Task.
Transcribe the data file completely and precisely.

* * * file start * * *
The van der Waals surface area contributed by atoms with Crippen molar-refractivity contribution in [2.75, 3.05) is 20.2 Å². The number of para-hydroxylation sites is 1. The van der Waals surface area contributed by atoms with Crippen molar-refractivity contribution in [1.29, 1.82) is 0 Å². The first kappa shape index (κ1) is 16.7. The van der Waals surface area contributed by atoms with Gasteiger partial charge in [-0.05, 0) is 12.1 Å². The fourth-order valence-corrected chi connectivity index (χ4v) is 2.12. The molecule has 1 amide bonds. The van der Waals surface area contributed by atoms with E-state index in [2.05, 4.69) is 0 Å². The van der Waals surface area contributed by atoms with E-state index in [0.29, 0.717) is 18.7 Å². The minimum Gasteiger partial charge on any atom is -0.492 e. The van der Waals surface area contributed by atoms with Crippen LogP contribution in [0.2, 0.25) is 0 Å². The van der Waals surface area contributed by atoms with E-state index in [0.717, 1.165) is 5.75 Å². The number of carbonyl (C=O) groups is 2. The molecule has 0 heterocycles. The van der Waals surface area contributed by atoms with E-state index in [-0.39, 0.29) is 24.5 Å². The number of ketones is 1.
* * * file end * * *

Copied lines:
The van der Waals surface area contributed by atoms with Crippen molar-refractivity contribution in [2.75, 3.05) is 20.2 Å². The number of para-hydroxylation sites is 1. The van der Waals surface area contributed by atoms with Crippen molar-refractivity contribution in [1.29, 1.82) is 0 Å². The first kappa shape index (κ1) is 16.7. The van der Waals surface area contributed by atoms with Gasteiger partial charge in [-0.05, 0) is 12.1 Å². The fourth-order valence-corrected chi connectivity index (χ4v) is 2.12. The molecule has 1 amide bonds. The van der Waals surface area contributed by atoms with E-state index in [2.05, 4.69) is 0 Å². The van der Waals surface area contributed by atoms with E-state index in [0.29, 0.717) is 18.7 Å². The minimum Gasteiger partial charge on any atom is -0.492 e. The van der Waals surface area contributed by atoms with Crippen LogP contribution in [0.2, 0.25) is 0 Å². The van der Waals surface area contributed by atoms with E-state index in [0.717, 1.165) is 5.75 Å². The number of carbonyl (C=O) groups is 2. The molecule has 0 heterocycles. The van der Waals surface area contributed by atoms with E-state index in [-0.39, 0.29) is 24.5 Å². The number of ketones is 1.